CHISWICK, WEST LONDON – Greetings from London…
My family and I are a hobo family. For the past three years, we’ve been living out of a suitcase and blowing from place to place, like seeds in the wind.
Then, my mother died in London at Christmas.
We came to London a month ago to say goodbye to her and liquidate her estate. This means selling a bunch of antique furniture and valuable family heirlooms (like these), as well as her beautiful row home in Chiswick.
We’ve been here a month now. And the thing is, we’re really struggling to pull the trigger.
Why We Converted Our Savings to Gold
As regular Postcards readers know, in 2018, Kate and I converted all our savings to gold. Then we sold all our things, cleaned out our apartments, canceled all our bills, and hit the road with our kids and a small suitcase.
We chose to make gold our home currency during our travels, instead of the U.S. dollar. Why?
I study economics while we’re on the road (while the kids do their schoolwork with Kate). At some point, it became clear to me that the U.S. government is broke.
No one says it this way. The dollar is still the world’s king currency. The U.S. government still functions perfectly normally. From the outside, everything seems fine.
But if you look beneath the surface, the facts are clear…
The U.S. government cannot fund itself without the central bank printing money.
We saw it again in September 2019, when the repo market blew up…
And we saw it in March 2020, when the U.S. Treasury bond market started imploding. The Federal Reserve had to print more than $1.6 trillion in four weeks to keep it functioning.
That’s why I say the U.S. government is broke.
It only maintains the illusion of solvency because the Fed prints dollars… and it channels those dollars to the Treasury via the banking system.
As we’ve seen over the past year – with the Fed printing more than $6 trillion to fund coronavirus relief programs – there’s no way the U.S. government will ever rein in its spending.
So it’s very obvious that the U.S. dollar… and all the international paper currencies connected to it… are about to see their values drastically debased.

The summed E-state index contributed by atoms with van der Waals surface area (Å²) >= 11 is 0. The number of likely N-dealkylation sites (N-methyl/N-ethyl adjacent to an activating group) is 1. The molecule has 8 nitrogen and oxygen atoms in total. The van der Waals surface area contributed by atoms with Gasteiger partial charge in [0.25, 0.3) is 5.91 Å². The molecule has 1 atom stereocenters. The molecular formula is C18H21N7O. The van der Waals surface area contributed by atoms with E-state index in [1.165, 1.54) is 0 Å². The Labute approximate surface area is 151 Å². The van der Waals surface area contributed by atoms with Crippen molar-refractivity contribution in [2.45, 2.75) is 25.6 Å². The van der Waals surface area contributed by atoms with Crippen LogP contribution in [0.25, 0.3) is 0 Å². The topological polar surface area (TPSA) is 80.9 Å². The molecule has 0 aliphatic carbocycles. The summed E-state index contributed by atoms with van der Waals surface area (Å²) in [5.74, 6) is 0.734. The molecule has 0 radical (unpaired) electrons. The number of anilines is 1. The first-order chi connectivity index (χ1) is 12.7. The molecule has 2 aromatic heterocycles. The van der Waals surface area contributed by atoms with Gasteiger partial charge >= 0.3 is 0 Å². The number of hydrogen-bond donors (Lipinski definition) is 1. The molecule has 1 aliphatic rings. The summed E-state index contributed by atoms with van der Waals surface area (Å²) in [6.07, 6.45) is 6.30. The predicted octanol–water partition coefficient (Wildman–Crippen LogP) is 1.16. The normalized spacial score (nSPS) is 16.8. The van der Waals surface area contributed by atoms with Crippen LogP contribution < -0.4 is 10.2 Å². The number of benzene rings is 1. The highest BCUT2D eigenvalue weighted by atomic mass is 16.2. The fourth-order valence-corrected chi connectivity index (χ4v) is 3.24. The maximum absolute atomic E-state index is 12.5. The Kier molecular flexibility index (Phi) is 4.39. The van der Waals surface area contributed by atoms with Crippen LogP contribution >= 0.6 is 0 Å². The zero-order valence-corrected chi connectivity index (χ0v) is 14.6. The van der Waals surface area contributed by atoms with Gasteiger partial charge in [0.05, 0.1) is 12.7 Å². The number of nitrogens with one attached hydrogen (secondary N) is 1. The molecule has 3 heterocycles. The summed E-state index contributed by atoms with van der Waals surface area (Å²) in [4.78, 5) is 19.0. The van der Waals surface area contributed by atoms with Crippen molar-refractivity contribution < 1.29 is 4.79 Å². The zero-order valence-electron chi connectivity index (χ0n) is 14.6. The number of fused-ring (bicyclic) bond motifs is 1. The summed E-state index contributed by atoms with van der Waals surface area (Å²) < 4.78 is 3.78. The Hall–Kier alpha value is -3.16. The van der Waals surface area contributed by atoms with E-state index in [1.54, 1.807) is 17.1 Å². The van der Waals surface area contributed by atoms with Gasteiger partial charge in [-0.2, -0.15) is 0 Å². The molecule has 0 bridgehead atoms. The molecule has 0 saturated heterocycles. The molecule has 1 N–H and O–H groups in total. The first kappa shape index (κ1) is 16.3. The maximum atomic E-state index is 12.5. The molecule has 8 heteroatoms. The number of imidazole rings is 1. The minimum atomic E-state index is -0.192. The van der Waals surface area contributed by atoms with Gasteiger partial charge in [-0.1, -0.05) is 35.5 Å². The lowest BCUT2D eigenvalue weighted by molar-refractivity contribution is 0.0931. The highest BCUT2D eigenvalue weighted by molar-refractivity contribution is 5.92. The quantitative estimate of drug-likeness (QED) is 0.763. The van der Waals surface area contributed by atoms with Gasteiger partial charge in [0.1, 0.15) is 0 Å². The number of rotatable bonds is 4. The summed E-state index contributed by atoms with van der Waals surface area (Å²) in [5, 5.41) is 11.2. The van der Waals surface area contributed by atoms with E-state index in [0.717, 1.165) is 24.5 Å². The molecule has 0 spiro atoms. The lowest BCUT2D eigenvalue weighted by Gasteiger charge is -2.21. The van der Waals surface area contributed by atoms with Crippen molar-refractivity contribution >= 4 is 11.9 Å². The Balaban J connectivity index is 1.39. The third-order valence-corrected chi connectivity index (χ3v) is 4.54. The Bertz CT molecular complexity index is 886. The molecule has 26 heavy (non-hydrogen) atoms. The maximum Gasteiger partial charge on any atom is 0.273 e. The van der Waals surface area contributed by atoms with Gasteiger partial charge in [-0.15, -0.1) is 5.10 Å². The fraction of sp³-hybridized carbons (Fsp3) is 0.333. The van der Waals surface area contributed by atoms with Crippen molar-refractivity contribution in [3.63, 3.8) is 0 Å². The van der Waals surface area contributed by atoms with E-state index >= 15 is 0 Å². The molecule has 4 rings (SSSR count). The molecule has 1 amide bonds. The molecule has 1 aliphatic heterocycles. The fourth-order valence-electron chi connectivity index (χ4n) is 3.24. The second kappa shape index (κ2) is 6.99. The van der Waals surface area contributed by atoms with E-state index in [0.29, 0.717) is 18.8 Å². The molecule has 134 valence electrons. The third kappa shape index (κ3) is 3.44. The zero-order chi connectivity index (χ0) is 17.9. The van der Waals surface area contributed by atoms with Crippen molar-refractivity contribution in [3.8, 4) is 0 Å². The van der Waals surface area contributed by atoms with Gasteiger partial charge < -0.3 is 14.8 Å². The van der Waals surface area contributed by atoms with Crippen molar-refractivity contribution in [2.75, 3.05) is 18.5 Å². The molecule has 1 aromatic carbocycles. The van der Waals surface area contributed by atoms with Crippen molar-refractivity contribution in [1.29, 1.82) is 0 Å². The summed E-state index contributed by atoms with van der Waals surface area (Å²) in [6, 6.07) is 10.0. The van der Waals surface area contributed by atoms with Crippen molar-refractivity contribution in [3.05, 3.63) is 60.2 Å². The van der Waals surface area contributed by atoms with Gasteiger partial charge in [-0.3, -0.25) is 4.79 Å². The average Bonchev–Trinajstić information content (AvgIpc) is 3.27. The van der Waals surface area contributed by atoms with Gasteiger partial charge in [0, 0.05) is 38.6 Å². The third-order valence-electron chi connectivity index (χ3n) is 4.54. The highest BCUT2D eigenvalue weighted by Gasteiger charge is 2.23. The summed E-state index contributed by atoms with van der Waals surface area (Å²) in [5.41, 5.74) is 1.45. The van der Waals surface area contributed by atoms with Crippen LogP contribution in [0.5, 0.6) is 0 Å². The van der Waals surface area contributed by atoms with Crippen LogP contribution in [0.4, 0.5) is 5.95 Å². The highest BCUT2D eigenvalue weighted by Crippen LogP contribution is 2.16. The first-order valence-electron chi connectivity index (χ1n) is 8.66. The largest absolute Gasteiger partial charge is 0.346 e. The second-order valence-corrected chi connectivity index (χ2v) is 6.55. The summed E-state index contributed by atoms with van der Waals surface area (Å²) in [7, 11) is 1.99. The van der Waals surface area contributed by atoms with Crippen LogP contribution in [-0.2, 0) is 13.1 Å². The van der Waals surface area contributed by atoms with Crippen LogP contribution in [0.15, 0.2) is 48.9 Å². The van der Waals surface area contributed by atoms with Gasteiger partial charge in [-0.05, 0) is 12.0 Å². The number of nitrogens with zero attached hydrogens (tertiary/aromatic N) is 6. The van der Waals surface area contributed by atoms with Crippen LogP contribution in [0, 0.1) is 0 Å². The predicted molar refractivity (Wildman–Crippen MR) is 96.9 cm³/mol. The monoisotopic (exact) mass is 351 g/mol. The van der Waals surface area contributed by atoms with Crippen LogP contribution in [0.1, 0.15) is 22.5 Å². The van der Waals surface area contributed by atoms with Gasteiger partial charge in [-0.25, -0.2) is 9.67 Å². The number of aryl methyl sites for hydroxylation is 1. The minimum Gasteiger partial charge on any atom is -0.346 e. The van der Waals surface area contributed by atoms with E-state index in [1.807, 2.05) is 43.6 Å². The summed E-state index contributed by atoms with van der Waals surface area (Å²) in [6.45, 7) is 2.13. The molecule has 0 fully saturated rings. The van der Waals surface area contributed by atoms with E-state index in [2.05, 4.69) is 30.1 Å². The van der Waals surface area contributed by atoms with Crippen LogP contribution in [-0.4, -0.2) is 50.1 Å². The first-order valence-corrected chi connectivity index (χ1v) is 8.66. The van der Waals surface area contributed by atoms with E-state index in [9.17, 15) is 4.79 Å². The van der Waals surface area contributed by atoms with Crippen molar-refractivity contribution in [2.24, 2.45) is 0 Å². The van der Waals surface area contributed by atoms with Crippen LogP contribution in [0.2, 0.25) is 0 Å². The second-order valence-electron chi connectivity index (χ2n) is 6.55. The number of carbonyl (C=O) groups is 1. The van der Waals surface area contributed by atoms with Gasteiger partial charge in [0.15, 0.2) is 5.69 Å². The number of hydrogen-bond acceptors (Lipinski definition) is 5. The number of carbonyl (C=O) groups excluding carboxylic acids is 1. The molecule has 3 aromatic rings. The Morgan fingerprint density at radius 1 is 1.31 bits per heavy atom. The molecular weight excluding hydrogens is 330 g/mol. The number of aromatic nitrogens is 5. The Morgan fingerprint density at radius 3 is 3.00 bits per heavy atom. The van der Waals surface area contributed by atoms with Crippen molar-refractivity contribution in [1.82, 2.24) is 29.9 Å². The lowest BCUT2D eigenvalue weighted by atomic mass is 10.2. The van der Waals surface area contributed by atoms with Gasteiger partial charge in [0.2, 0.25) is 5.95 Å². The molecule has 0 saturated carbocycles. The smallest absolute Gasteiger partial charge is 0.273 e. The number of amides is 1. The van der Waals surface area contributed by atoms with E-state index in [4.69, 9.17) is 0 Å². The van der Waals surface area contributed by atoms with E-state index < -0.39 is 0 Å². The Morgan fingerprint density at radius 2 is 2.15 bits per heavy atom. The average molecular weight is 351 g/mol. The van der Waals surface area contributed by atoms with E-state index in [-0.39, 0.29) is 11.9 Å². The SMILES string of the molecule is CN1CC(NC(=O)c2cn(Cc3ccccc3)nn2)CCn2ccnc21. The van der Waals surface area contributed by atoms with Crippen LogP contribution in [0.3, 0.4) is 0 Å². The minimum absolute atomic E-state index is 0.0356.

Not against each other… but against goods, commodities, hard assets, and especially gold. I call this a “synchronized global currency devaluation.”
That’s the main reason why Kate and I converted our savings to gold in 2018.
Letting Go of Mum’s House
Now that we’re here in London, my family may need to put some of that gold to work. And that brings us back to Mum’s house – and why I’m struggling to sell it…
For one thing, this house, and everything in it, has huge sentimental value for me.
Not only is it where I’ve lived off and on for 35 years, but it’s filled with things that belonged to my mother, my grandparents, and even my great grandparents.
Also, the house is in a great spot…
It’s safe, near parks and playgrounds, near the River Thames, near lots of little shops we can walk to, and near a subway station for getting into central London.
Here’s Penny watering the garden…
Penny (8) watering Mum’s garden
And here’s Miles watching out for rain at Chiswick Cricket Club this weekend…
Miles (11) watching out for rain
We know all our neighbors. And my extended family all live within 100 miles. If we were ever inclined to live in one place, this would be a great choice…
“I can’t go through with selling this house and all Mum’s things,” I told Kate yesterday. “Why don’t we stick around for a while and see how we like it?”
“Can we afford it?” she said.
“We’ll have to buy my brother out, which will mean giving up a lot of our gold, but we can make it work.”
“Okay,” she said…
– Tom Dyson
Reader comment: I have been burdened by family furniture and effects. Some dating back to the 1700s and many items from Indonesia, Thailand, China, and Malaysia, from when the family had sugar factories in Indonesia in the early 1800s. I am proud to keep these heirlooms for the family as there is history and blood in these items, and it ties the family and its history together.
Reader comment: I have two homes full of antique English furniture. I had the fun of making friends all over England and buying the beautiful handcrafted furniture! It was a history lesson and a lesson in camaraderie! This was from 1978 to 1984.
To me, each piece is a memory that will never be repeated by the young people! I am sorry that today’s generation does not have the knowledge to appreciate the handcrafts of the world. What an experience your mother’s generation had to acquire something that was dear, lasting for generations.
Reader comment: Writing from Wiltshire, England. Your mum had a beautiful home. I admire you for giving away her things to people who will love and care for them rather than just selling them on for a quick buck. I am sure that is what she would have wanted. All the best and good luck in sorting things out.
Reader comment: My grandmother was the youngest of six children from a famous English glass manufacturer. As the youngest woman at 30 (in those days, women past 25 were considered old maids and unmarriable), she was asked by her father’s largest American customer to be his second wife after his first had died five years earlier.
She said yes and three years later, my mother was born. With all that wealth and family history, after my grandmother died in 1948 and my mother passed in 1980, there were many glass and furniture antiques to be split between my sister and brother.
Now, I’m 80 years old and I realize what you are going through. My children do not want ANY antiques. I’m sad to know how to dispose of them. Keep up the wonderful Postcards series and travels.
Tom’s note: As always, thanks for your kind messages. Please keep writing us at [email protected], and I’ll do my best to respond in one of our Friday mailbag editions.